The other day, I replied to a forum thread about The Matrix series, and gave a longish response tangentially related to the topic.
But! it captured an idea I’ve often thought about without expressing in writing before:
The biggest problem with The Matrix is the idea of using people as batteries when it would be more efficient to recycle the parts for something else, or use nuclear energy. The idea of robots running on solar doesn’t make any sense.
That was a product of a re-write when executives advised the Wachowskis that the audience wouldn’t understand their original idea of humans being used for processing power [Note: I can’t actually find a source for this commonly repeated claim]. Which is more ironic and sensible: humans can do a sort of thinking that machines can’t easily do, so using all of those brains to solve ‘hard’ problems for machines would have helped the premise hold up better.
The second and third movies also would have been vastly improved by making Neo a sort of Superman who never was challenged in any fight in the Matrix, no matter what the situation. When he demonstrated that he could stop bullets, fight an Agent with one hand, and fly, that was supposed to be examples illustrating how he could do anything while in the Matrix. But the rest of the trilogy treated those as the only powers he had.
It would have been more interesting if he stopped wanting to live in the real world, where he still had normal human constraints, and spent all his time being a god in the world he knew to be false. A sex scene where Neo stops trying to be directly physically intimate with Trinity and instead asks her join him in the Matrix or an approximation where he can do some Dr. Manhattan nonsense, with multiple versions of himself, super-speed, reach inside her, etc. He’s gone blue pill without the betrayal. That’s a different sort of challenge to overcome compared to more programs that fight better in some way.
I would have also liked to have seen, maybe for the third movie, a machine civilization that is immense and stretches out into the solar system. Like, they’re all over the moon, and there’s bases on Mars, and asteroids are being mined. Probes are hurtling toward Alpha Centauri. Humans are only important to whatever portion of the machine civilization stayed on earth and is using them to develop novel, heterogeneous solutions to problems. Or the probes going to Alpha Centauri have their own stock of humans/human components that can’t be liberated because the machines need them to do processing there, too.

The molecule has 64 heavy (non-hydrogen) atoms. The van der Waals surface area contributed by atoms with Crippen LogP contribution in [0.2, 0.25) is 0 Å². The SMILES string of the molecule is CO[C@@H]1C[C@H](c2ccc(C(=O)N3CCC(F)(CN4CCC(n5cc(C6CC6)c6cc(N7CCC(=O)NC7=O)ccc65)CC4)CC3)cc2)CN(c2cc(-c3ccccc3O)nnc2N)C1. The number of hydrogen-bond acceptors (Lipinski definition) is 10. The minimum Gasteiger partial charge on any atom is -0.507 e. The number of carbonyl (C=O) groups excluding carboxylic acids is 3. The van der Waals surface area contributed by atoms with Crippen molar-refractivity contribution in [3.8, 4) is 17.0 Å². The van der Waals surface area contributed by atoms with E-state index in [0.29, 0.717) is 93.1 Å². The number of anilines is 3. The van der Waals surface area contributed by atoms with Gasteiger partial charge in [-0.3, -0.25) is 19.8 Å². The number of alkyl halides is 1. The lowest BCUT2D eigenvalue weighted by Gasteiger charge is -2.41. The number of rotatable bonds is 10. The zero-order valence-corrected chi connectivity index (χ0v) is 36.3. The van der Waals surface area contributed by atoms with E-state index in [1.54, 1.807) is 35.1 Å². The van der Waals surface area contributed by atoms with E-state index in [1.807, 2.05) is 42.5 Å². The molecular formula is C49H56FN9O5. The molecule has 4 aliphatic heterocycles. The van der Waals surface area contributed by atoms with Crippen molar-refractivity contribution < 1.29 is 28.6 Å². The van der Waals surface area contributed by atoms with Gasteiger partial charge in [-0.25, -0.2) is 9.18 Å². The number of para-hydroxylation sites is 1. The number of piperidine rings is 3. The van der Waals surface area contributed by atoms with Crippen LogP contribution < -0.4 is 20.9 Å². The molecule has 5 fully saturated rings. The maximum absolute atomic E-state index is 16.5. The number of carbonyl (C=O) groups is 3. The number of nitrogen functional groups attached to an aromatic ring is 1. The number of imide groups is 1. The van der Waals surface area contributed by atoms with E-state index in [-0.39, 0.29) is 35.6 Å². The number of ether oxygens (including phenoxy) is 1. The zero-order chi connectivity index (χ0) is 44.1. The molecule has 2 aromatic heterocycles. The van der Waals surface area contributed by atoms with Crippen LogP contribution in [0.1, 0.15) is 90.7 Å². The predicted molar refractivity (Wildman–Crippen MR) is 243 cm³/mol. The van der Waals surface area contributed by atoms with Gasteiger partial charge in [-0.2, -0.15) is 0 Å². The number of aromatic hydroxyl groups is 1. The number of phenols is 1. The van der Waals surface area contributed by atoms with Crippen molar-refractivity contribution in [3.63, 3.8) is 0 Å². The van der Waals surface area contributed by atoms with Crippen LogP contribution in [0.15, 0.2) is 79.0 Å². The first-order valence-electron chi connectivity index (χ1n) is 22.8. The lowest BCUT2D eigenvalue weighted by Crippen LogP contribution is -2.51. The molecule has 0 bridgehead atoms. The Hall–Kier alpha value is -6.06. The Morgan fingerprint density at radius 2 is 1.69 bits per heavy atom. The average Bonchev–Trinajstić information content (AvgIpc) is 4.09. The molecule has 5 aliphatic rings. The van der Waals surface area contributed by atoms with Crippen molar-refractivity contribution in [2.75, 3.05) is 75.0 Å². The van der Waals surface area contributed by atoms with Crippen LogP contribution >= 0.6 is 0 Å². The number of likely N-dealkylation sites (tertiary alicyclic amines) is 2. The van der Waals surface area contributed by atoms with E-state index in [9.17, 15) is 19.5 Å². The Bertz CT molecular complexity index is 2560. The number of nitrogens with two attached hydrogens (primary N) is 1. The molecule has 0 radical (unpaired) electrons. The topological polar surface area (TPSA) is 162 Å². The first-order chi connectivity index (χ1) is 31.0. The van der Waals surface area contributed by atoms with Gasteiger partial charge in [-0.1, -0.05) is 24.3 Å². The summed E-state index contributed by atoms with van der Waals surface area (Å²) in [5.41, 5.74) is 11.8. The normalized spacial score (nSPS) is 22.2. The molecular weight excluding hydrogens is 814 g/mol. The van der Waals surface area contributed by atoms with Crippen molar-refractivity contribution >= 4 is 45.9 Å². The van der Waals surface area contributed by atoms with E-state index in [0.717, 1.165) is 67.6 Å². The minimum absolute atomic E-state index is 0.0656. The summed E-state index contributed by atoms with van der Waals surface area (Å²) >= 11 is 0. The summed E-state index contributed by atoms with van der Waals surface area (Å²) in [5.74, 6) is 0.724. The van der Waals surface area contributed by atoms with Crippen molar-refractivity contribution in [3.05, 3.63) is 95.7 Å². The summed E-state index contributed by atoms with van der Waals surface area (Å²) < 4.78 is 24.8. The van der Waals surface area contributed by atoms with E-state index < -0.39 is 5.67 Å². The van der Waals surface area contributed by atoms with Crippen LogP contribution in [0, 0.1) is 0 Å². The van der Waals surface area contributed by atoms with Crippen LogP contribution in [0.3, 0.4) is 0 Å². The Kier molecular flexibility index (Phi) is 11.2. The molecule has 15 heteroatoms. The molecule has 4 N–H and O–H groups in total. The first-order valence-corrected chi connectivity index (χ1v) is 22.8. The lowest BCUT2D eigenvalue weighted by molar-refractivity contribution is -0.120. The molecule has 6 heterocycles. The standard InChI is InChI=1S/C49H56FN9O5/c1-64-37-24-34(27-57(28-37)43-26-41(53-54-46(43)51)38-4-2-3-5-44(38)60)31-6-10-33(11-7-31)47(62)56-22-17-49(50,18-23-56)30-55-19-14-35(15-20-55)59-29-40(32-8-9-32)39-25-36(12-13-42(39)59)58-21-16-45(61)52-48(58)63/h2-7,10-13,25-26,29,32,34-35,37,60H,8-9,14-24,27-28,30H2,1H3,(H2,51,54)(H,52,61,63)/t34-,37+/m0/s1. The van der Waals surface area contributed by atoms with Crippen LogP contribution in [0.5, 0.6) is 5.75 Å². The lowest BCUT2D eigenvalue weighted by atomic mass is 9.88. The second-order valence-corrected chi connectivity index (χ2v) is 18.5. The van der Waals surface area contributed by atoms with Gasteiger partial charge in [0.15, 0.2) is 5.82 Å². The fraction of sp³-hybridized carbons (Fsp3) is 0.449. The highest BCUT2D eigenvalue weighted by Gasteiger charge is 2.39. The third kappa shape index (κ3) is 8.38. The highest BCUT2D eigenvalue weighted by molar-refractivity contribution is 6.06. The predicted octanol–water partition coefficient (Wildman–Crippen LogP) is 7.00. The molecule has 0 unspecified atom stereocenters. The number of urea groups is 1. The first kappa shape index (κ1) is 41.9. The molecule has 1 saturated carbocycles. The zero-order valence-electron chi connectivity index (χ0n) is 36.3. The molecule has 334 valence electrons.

And man, that’s just a much more interesting sci-fi concept. The human resistance justifiably wants to break free of all this fake reality—but to what end? It’s not going to be any better than the shadows they saw on the cave wall, and machines will preserve humanity and its influence longer than humanity might have. Neo can be the hero who has to decide whether to let humanity continue to live in an ignorant, imperfect, but relatively pleasant simulated reality, or throw everyone out into the nightmare hellscape where billions will die from atrophied muscles, and if not that, starvation.
If that’s the case, the ending could be that Neo chooses to save humanity by allowing them to continue to be harvested by machines but uses his influence to create powerful artificial intelligence inside the Matrix, starting (or continuing) the cycle of simulation within simulation.
Enormous amounts of creativity are applied in science fiction, but rarely to include groups most neglected in other genres, so I’ve also wished that the elderly and severely disabled had been featured prominently. They could show how a purely virtual society would benefit the populations most affected by the constraints physical reality.
Blind and deaf people with a different perception of the 1s and 0s describing the environment than Agents typically have the processing power to combat; quadriplegics who could move their phantom, Matrix-created limbs in elongated or reshapen forms to no ill-effect; non-neurotypical people who could manifest manias or hallucinations into the shared world like hackers. That would be visually and narratively interesting with the added benefit of diversity and inclusiveness of cast.
Essentially the idea that Zion’s commitment to the people who are most human and atypical are what give people a chance against the homogenized perfection of the machines.
This all goes back to head-canon, which is the last refuge any fan has after Watsonian explanations fail to satisfy. When something imperfect has enough virtues to inspire you, it motivates you to ‘fix it’ for yourself. The Matrix didn’t need any sequels because it set up so many options based on what the first one established. Neo flying into the camera as Rage Against the Machine plays in the background is the end of the character arc and story you’re actually seeking. The Animatrix added more to the universe worth preserving than both sequels combined, mainly because it didn’t go into detail about anything that happened after Neo’s limit break.
But The Matrix really still is that good, still is worthy of poking holes in, and plugging up those holes with the ideas you wish had made it in in reality. Seventeen years later, it still works and inspires.
If I were the Wachowskis, I wouldn’t find much self-fault in that.